- Keep your body well fueled with high carbohydrate foods and lots of water.
Insulate your Body
- Avoid wearing cotton clothing when on the waterÂ in cool temperatures.
- Dress in layers using synthetic fabrics such as polyester fleece to prevent getting overheated or chilled from perspiration.
- Carry a waterproof jacket designed for splash and/or rain protection.
- Anytime the water temperature is less than 60 degrees Fahrenheit, wear specialized insulating clothing (wetsuit or drysuit) capable of protecting you while in the water.
- Keep in mind that the warmth and comfort range of a dry suit can varyÂ based on the clothing worn underneath it.
- Wear a warm hat that will stay on your head in the water. AÂ fleece-lined skullcap is best.
- Have spare, dry clothing stored in a sealed dry bag while on the water.
ObserveÂ your Group
- Know your own and your group’s emotional and physical limitations.
- Group members need to constantly assess the behavior of others in their group.
- Look for changes in behavior, withdrawal, sluggishness, talking less or a member not eating enough. These are all symptoms of fatigue and may suggest a problem that the group needs to address.
Assess The Situation
The typical symptoms of hypothermia (in the order of onset) are:
- Impaired judgment
- Loss of dexterity
- Slurred speech
- Inward behavior
- Shivering stops
- Muscle rigidity
Mild hypothermia (victim shivering but coherent):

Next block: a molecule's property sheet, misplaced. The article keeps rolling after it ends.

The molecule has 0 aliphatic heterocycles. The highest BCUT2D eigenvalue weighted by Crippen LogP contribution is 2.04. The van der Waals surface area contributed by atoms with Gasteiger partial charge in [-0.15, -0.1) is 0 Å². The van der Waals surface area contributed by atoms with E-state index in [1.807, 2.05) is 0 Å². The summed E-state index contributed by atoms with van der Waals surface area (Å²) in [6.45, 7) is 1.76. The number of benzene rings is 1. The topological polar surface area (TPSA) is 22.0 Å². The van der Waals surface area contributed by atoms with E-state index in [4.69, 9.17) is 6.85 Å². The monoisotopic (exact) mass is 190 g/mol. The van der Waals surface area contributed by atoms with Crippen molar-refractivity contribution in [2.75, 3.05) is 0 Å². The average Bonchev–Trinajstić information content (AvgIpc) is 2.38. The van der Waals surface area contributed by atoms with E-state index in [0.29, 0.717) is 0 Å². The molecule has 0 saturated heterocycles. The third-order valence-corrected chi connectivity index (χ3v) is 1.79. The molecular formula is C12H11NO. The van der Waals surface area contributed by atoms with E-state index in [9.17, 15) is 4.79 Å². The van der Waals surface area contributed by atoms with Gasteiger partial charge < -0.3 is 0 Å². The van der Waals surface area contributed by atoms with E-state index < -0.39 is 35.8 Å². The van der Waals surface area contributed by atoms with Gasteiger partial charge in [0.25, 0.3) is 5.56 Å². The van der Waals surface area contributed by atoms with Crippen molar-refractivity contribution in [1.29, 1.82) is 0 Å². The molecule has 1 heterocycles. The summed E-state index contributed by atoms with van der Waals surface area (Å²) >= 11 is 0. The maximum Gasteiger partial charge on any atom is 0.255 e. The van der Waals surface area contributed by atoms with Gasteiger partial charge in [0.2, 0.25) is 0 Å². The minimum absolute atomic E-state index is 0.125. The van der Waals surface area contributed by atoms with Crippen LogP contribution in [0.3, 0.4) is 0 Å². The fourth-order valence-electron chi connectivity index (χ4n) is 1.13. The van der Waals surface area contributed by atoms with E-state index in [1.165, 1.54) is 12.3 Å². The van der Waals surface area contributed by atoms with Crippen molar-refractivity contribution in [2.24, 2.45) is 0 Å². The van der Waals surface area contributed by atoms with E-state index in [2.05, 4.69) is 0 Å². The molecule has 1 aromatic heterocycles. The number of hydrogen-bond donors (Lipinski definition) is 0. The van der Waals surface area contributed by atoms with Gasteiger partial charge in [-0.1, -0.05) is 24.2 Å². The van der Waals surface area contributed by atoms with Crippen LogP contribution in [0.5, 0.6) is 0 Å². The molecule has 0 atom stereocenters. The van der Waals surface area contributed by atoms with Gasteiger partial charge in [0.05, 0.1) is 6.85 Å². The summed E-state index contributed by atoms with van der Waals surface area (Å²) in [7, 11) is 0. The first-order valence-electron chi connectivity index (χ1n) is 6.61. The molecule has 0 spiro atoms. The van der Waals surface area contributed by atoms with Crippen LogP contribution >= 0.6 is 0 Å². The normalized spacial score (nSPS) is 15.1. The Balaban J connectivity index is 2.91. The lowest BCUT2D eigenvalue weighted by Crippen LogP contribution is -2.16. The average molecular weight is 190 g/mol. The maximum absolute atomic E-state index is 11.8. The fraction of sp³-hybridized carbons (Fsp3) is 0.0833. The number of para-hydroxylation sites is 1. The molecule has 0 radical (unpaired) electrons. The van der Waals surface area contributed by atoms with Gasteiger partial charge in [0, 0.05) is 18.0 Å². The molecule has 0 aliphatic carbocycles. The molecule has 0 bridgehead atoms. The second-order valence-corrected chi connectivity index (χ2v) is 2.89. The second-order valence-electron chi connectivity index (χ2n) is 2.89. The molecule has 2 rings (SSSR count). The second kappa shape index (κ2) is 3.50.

If possible, take action before this stage. You may still have time to either stop the trip or take out early. Planning for an early take out and/or shuttle half way pays dividends. Move victim to place of warmth. Remove wet clothing; give warm, sweet drinks; no alcohol or caffeine. Keep victim warm for several hours. The window of opportunity is closing fast. By this time you are already well on your way to experiencing hypothermia.
Moderate hypothermia (shivering may decrease or stop):
The victim may seem irrational with deteriorating coordination. Treat the same as above but no drinks. Keep victim lying down with entire body (torso, thighs, head and neck) covered with dry clothes, coats or blankets to prevent additional heat loss. Seek medical attention immediately.
Severe hypothermia (shivering may have stopped):
The victim may resist help, be semiconscious or even unconscious. Removed from water, victim must be kept prone, on back and immobile. Victim must be handled gently. Cover torso, thighs, head and neck with dry covers to stop additional heat loss. Arms and legs must not be stimulated in any manner. Cold blood in extremities that suddenly returns to the core may induce cardiac arrest. Seek medical attention immediately.
Victim appears dead (little or no breathing, no pulse, body rigid):
Assume victim can still be revived. Look for faint pulse or breathing for 2 minutes. If any trace is found, do not give CPR. It can cause cardiac arrest. Medical help is imperative. If pulse and breathing are totally absent, trained medical personnell should start CPR.
The lake can offer lots of enjoyment in colder conditions, but make sure that you enjoy it safely. Don’t let your outing turn into a tragedy.
Plan, Fuel, Insulate, Observe… and have fun.